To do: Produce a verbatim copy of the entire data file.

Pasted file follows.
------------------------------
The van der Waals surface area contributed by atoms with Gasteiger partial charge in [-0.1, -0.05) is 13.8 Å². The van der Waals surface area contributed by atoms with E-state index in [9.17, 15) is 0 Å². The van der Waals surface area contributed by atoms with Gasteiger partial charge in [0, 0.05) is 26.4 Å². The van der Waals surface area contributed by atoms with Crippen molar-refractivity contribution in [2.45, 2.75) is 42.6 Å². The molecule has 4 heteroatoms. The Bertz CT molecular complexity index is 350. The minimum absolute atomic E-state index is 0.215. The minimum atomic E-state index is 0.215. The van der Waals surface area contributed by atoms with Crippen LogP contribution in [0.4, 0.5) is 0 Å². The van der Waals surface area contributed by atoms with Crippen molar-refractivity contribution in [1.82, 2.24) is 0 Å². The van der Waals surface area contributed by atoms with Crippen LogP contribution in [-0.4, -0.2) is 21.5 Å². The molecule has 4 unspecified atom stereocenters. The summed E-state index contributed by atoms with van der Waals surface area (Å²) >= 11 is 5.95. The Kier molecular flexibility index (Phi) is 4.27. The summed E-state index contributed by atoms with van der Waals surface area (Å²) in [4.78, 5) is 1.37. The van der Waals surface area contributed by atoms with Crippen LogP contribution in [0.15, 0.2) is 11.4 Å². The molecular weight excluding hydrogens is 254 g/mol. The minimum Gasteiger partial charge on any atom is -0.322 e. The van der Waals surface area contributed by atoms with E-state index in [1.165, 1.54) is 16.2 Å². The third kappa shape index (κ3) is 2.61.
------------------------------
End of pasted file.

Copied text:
The van der Waals surface area contributed by atoms with Gasteiger partial charge in [-0.1, -0.05) is 13.8 Å². The van der Waals surface area contributed by atoms with E-state index in [9.17, 15) is 0 Å². The van der Waals surface area contributed by atoms with Gasteiger partial charge in [0, 0.05) is 26.4 Å². The van der Waals surface area contributed by atoms with Crippen molar-refractivity contribution in [2.45, 2.75) is 42.6 Å². The molecule has 4 heteroatoms. The Bertz CT molecular complexity index is 350. The minimum absolute atomic E-state index is 0.215. The minimum atomic E-state index is 0.215. The van der Waals surface area contributed by atoms with Crippen LogP contribution in [0.4, 0.5) is 0 Å². The van der Waals surface area contributed by atoms with Crippen molar-refractivity contribution in [1.82, 2.24) is 0 Å². The van der Waals surface area contributed by atoms with Crippen LogP contribution in [-0.4, -0.2) is 21.5 Å². The molecule has 4 unspecified atom stereocenters. The summed E-state index contributed by atoms with van der Waals surface area (Å²) >= 11 is 5.95. The Kier molecular flexibility index (Phi) is 4.27. The summed E-state index contributed by atoms with van der Waals surface area (Å²) in [4.78, 5) is 1.37. The van der Waals surface area contributed by atoms with Crippen LogP contribution in [0.15, 0.2) is 11.4 Å². The molecular weight excluding hydrogens is 254 g/mol. The minimum Gasteiger partial charge on any atom is -0.322 e. The van der Waals surface area contributed by atoms with E-state index in [1.165, 1.54) is 16.2 Å². The third kappa shape index (κ3) is 2.61.